What are the qualities that you want to cultivate in yourself these next several months? At East Shore, we believe that how we do anything is how we do everything. Now, we’re not always consistent, routine people, though some of may be, and some of us may be less so. What that means is we are what we do, we become what we are practicing. It’s kind of like the whole “fake it till you make it” expression. If we practice doing something from a feeling of appreciation, we might, slowly and more and more, feel that appreciation within ourselves. If we practice being angry and picking fights, we might just end up feeling that way more than we hoped.
So, what is all this saying? How do we “fake it till we make it”, so that the qualities we really want to show up with in the world fill us up so much that they spill over, into our lives and our relationships, with ourselves, our kids, and our families? What are the qualities that you want, and need, to cultivate in yourself these next several months? For me, I just checked out the library book, Anger: Wisdom for Cooling the Flames, by renowned Vietnamese expat, Thich Naht Hahn. I’m a firey spirit, and in a world filled with injustices, it’s all too easy to practice upheaval over foundation laying.
In our RE classes and programs at East Shore, we incorporate UU values, and not even just the 7 principles. Those principles came about by people organizing and collecting top ideas, and then voting on what should and shouldn’t be included. But, you know what? There were voices and priorities left out. And for the last couple of years, there’s been a movement within Unitarian Universalism to create an 8th Principle: Build the beloved community, free from racism and oppression. And this week in RE, we’re going to focus on learning and understanding what that principles really means. For the next 7 weeks, we’ll look at contemporary and historical stories, we’ll sign songs, practice meditation, journal and draw, and do imaginative journey’s into a world where the 8th Principle is what we practice, day in and day out, because that will be what we need to do to make it.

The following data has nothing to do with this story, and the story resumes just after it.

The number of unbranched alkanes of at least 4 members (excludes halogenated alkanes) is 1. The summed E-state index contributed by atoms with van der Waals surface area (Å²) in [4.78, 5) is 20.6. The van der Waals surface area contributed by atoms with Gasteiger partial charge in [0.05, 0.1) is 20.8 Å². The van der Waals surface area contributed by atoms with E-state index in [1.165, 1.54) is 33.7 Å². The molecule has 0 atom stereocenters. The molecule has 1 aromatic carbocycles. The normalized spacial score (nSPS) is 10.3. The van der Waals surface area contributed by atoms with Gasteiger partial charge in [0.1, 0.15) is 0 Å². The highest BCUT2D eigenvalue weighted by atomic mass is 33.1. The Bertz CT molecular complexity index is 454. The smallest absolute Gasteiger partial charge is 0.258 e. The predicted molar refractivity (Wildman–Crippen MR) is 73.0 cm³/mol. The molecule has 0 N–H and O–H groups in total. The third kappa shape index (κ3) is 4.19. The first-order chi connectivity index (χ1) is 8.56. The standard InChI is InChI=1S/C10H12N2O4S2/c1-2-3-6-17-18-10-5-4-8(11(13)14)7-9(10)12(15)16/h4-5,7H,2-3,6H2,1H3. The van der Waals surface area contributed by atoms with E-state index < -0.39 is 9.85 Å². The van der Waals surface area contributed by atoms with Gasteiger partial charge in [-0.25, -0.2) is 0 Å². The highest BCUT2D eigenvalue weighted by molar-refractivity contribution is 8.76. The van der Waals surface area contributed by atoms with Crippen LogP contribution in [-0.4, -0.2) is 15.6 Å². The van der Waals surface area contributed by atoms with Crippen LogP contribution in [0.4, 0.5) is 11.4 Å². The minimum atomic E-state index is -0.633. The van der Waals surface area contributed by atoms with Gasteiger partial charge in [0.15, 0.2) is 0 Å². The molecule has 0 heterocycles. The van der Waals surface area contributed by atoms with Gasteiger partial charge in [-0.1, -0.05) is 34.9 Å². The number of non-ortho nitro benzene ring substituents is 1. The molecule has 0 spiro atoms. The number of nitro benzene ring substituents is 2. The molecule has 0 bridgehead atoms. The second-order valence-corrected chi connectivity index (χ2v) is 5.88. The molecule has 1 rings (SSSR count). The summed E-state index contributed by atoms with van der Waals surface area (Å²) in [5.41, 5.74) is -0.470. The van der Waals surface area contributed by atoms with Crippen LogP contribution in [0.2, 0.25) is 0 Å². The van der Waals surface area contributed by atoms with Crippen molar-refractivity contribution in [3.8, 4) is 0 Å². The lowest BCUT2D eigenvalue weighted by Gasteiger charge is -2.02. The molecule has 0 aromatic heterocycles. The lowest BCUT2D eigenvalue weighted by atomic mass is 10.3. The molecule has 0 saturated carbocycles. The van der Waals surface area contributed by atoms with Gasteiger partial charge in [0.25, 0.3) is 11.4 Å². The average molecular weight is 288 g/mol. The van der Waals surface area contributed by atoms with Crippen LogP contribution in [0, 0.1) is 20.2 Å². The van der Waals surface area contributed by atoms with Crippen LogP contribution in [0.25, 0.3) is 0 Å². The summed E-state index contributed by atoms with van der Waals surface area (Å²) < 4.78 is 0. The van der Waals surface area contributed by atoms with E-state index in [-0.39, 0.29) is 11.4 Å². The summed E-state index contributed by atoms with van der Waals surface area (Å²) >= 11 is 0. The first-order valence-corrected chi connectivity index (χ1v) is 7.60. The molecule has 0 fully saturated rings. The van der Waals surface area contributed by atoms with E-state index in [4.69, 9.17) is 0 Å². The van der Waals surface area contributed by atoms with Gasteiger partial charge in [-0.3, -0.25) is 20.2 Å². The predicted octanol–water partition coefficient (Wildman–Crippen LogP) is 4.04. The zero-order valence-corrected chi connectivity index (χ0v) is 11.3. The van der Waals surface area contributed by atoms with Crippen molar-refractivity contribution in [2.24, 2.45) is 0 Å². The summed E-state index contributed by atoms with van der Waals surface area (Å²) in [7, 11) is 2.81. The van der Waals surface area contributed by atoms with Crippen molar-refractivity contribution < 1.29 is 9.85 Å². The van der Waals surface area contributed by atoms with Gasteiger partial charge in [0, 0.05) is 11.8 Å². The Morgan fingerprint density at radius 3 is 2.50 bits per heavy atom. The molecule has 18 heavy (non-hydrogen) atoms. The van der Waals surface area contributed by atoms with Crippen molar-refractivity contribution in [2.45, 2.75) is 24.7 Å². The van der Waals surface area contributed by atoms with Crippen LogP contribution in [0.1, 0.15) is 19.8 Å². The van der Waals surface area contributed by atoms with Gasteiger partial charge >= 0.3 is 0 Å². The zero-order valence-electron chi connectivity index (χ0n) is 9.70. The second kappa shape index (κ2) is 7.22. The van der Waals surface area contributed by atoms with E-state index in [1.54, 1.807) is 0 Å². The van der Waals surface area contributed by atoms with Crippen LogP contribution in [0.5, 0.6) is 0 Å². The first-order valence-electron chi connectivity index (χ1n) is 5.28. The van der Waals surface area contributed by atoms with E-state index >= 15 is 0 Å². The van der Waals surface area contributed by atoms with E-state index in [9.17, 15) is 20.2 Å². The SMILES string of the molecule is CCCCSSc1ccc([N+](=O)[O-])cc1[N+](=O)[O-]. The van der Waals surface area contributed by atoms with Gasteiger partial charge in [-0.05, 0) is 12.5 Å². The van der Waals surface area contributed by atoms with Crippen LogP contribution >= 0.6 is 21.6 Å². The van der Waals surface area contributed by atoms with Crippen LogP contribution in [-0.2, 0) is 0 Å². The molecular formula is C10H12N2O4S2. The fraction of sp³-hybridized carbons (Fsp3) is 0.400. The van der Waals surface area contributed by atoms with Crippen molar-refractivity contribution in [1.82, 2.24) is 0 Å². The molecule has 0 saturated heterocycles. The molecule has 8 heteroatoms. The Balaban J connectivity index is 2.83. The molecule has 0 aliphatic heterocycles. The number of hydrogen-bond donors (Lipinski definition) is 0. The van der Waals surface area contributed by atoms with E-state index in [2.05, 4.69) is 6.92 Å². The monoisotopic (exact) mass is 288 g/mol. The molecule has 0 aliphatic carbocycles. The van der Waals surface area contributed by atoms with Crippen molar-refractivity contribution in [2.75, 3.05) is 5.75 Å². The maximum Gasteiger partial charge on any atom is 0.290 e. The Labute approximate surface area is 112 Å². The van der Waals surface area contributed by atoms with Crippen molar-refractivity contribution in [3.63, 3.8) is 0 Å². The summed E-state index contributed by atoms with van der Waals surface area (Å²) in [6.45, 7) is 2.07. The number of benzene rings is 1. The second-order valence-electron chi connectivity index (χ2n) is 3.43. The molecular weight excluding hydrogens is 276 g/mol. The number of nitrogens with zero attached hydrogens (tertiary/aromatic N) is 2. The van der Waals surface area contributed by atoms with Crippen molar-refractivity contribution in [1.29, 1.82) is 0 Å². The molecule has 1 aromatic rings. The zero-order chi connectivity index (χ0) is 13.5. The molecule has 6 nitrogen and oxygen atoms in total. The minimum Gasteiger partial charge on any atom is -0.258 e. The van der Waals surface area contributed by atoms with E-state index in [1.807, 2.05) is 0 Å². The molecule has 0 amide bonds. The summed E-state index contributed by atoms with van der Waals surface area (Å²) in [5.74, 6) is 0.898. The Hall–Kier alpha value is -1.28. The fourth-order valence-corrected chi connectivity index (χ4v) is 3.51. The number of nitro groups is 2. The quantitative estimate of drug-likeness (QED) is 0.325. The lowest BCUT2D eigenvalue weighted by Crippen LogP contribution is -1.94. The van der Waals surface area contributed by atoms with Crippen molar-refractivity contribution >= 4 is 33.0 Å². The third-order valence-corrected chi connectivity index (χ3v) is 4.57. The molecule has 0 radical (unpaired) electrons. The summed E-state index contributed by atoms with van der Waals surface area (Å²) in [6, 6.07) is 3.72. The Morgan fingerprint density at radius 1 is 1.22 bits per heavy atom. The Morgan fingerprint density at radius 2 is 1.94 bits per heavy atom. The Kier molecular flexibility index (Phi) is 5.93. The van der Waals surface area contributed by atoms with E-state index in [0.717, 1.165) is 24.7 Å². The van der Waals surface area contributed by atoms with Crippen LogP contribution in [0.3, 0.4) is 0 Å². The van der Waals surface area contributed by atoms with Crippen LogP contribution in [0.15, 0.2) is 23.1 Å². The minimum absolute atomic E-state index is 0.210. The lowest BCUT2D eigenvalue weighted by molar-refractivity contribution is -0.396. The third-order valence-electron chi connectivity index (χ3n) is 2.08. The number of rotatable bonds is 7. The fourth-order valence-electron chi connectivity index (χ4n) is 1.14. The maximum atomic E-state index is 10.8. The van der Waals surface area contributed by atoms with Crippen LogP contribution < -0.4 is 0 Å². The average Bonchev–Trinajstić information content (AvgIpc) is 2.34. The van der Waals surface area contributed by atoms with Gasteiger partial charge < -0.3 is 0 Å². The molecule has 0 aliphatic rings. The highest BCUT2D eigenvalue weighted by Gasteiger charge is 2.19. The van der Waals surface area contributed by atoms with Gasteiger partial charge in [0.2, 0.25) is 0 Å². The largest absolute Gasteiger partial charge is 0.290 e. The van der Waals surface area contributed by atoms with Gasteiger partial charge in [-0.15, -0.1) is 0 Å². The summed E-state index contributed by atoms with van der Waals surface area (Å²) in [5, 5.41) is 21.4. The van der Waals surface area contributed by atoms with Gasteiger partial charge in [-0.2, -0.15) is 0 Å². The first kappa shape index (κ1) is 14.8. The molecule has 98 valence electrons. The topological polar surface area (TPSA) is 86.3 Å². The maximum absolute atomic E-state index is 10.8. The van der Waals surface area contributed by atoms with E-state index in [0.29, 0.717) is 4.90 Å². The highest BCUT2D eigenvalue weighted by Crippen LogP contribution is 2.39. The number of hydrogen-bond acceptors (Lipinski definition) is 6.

In our RE classes, we don’t just want the kids to listen to the stories we tell, for example, without reflecting on the good and bad qualities of the content and characters: who was (or wasn’t) depicted, what were they struggling with, how it relates to our lives today, and what golden nugget can we learn. We put on our inquisitive lenses, we cultivate curious minds and loving, courageous hearts. We know that understanding Unitarian Universalism isn’t easy, and that we’re not dogmatic or evangelical people. And yet, I know we care deeply about the work we are doing in our homes and our congregation to raise ethical and unique kids. How we show up for ourselves will in turn, be reflected in how we show up for the world around us. How we do something, is how we do everything.
With Love and Open Arms,
amanda alice, Director of Religious Education